A update of the Commitment of Traders data from the CFTC shows the relative bull case for natural gas vs. crude oil remains intact. The "fast money" large speculators continue to be have a crowded short in natural gas and giving a contrarian bullish signal. On the other hand, the signal from the COT data for crude oil is still neutral.

Friday, February 15, 2008

A buying opportunity in Emerging Markets?

Emerging market equities have been the leaders in the last bull phase of the equity market. Technically speaking, the accompanying chart of the iShare MSCI Emerging Markets ETF (EEM) relative to the S&P 500 shows they are currently undergoing a high level consolidation but the relative uptrend remains intact.

A check in with the smart money shows that the smart funds have a higher exposure to emerging markets or emerging market-like stocks than the consensus. These are all encouraging signs for emerging market equities. There is no doubt that these stocks tend to more volatile than US equities and are at risk of underperforming should the US go into a deeper or more prolonged slowdown than expected. However, I would give the emerging markets the benefit of the doubt but enter the trade with a fairly tight stop. Should the relative chart of EEM vs. SPX break its relative support line, that would be the signal to get out.

Full disclosure:
I have a long position in EEM.

Saturday, February 9, 2008

Smart money postured for a recession

There are many ways of defining smart money. I had a recent post describing a synthetic market neutral fund using a group of smart funds as a way of generating alpha. Using the technique shown in the sidebar (titled Reverse Engineering a Manager's Macro Exposure) I imputed the macro and sector exposures of these “smart funds" and “consensus funds”, which consists of 22 US large cap blend equity mutual funds from the major fund complexes. I found the following significant differences in their bets:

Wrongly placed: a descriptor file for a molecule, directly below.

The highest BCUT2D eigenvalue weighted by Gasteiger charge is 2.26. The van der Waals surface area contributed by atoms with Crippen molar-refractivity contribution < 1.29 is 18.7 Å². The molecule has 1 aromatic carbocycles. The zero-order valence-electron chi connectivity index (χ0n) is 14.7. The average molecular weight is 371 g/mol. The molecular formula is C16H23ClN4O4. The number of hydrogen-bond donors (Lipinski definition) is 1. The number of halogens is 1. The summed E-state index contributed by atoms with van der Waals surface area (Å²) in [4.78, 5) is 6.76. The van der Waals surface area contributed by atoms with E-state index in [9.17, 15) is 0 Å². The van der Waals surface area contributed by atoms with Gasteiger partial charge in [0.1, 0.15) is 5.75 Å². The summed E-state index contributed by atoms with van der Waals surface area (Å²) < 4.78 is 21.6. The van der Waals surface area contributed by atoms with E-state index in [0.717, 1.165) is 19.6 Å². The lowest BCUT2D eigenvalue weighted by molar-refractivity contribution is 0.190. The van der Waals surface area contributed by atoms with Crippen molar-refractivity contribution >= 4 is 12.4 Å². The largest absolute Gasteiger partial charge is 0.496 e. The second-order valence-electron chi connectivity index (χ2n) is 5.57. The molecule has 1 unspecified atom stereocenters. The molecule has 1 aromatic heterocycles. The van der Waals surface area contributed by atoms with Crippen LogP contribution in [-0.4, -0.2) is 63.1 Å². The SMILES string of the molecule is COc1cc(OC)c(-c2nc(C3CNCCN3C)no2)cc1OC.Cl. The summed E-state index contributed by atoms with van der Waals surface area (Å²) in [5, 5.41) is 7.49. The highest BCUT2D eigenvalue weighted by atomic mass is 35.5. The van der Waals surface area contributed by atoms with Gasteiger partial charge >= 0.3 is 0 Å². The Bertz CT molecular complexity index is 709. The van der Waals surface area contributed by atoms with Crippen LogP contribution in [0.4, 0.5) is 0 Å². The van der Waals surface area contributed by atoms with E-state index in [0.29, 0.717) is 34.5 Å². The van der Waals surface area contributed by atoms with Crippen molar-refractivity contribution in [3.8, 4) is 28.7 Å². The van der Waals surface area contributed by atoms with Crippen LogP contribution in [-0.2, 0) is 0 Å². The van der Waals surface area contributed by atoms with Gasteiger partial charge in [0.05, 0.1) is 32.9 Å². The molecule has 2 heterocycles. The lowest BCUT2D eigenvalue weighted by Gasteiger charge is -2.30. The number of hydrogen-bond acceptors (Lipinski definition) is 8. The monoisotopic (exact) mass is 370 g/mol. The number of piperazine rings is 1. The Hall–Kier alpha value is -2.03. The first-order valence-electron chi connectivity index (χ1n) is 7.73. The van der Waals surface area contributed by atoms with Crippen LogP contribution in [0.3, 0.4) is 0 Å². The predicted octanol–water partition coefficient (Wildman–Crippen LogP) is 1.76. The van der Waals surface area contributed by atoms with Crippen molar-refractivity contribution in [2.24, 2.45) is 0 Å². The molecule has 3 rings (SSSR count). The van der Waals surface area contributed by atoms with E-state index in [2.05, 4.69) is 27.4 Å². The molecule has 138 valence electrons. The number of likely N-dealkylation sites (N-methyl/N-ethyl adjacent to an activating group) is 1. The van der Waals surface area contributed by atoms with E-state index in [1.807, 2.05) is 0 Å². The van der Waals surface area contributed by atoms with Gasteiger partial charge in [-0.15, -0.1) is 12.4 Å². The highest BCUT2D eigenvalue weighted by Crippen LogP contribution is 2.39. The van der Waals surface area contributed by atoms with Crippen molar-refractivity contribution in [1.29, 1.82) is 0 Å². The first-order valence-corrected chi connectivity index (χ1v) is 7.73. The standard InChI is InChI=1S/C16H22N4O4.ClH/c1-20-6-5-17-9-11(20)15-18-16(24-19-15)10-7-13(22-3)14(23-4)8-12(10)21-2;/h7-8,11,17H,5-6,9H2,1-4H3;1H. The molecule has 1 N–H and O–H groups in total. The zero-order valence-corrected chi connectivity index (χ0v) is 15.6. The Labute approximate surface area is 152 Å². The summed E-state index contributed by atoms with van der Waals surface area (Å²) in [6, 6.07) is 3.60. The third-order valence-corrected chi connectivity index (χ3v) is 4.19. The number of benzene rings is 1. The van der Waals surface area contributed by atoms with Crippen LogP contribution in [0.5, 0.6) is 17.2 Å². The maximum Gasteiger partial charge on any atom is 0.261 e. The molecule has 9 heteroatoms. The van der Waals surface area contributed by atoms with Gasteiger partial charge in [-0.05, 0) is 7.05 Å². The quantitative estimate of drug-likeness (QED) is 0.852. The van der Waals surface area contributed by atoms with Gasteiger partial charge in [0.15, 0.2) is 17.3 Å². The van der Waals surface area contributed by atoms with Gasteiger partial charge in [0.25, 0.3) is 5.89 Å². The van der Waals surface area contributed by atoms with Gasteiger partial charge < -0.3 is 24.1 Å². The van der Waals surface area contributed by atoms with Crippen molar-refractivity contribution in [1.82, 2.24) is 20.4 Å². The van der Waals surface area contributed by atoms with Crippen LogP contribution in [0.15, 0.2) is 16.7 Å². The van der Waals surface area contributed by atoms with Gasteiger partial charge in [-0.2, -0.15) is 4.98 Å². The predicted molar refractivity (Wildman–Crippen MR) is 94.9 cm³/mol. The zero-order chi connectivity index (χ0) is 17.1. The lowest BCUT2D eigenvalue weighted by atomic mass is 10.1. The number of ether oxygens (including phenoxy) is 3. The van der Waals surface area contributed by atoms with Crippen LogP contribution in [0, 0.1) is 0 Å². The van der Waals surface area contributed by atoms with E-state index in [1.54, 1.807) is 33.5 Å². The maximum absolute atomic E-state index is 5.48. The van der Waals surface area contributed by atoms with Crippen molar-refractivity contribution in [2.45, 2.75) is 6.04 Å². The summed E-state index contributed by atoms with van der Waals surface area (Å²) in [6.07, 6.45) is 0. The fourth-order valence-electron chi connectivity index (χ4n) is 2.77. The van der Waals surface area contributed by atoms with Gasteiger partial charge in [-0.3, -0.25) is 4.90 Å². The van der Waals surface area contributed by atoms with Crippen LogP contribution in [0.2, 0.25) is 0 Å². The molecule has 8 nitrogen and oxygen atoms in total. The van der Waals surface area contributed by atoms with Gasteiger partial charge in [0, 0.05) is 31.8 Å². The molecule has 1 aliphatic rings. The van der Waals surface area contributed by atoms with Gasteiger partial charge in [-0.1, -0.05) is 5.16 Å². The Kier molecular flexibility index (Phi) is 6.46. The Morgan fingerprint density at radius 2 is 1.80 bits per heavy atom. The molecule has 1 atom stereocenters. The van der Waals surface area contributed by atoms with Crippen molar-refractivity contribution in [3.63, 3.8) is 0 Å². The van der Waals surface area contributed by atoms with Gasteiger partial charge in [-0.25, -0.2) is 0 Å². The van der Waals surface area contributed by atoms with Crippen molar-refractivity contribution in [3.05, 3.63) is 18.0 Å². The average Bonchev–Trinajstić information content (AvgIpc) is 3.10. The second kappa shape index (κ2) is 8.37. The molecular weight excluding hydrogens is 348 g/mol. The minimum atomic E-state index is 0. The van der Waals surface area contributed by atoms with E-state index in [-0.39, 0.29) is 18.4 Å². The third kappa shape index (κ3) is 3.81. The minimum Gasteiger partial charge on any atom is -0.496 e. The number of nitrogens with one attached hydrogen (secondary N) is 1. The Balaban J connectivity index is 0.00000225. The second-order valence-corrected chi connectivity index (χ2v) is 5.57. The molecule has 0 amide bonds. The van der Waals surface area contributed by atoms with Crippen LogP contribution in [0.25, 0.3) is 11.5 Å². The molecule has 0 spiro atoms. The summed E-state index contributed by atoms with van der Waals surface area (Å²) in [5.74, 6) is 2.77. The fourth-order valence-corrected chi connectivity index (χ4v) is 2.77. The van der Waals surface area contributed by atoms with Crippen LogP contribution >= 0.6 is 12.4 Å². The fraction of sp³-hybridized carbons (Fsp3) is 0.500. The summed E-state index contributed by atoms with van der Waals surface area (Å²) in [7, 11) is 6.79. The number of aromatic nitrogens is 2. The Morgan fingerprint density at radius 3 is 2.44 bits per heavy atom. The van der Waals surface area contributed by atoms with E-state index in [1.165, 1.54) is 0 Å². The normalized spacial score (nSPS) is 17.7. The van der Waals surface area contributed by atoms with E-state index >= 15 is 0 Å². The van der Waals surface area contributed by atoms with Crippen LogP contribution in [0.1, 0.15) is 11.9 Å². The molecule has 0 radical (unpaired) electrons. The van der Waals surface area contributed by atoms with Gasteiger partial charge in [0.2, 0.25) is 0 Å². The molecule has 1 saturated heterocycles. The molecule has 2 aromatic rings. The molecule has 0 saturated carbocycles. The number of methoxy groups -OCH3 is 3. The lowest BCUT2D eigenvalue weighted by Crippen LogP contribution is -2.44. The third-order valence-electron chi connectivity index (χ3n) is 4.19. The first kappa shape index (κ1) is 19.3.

• Smart funds are more overweight large caps, which tends to be more defensive
  • Smart funds are more aggressively underweight Financials, indicating that their managers don’t believe that the subprime fallout is over
  • Consensus funds are still overweight the Consumer Cyclicals while smart funds are market weight or underweight

In whole, this analysis points to a picture suggesting that this group of smart fund managers are orienting their portfolio to a recession or economic slowdown, while the larger consensus funds are not yet moved that way yet.

Smart funds are more overweight large capitalization stocks, which are thought to perform better in bear markets and recessions.

Smart funds obviously don't believe that the subprime fallout is over as they are aggressively underweight Financials, which is about 20% of the weight of the market. On the other hand, consensus funds are roughly market weight.

Surprisingly, consensus funds are significantly overweight Consumer Cyclicals, while smart funds are market or underweight.

Tuesday, February 5, 2008

An idiot's equity market neutral fund

Here is a simple way of do-it-yourself way of making an equity market neutral fund without having to pay the big fees:

  1. Buy the top large cap Growth and Value equity funds, as ranked by Morningstar
  2. The funds must be no-load mutual funds, have assets of at least a billion dollars and expense ratios less than 1%
  3. Short the S&P 500 Spyder (SPY) against the portfolio
  4. Re-balance the dollar amounts allocated to the funds monthly and re-balance the fund components annually

For the period from December 1998 to Janaury 2008 the synthetic equity market neutral portfolio showed a very respectable annualized return of 6.4% (after fees) and a Sharpe ratio of 0.9. Comparing to the HFRX Equity Market Neutral Index using that index's inception date of March 2002, this portfolio returned 4.5% vs. the HFRX return of 0.6%.

I have been running this simple portfolio out of sample for since December 2003 and the results are similar to the in-sample results. In 2007, the synthetic market neutral portfolio also beat HFRX with 6.8% to 3.4%.

Sometimes the simple solutions are the best.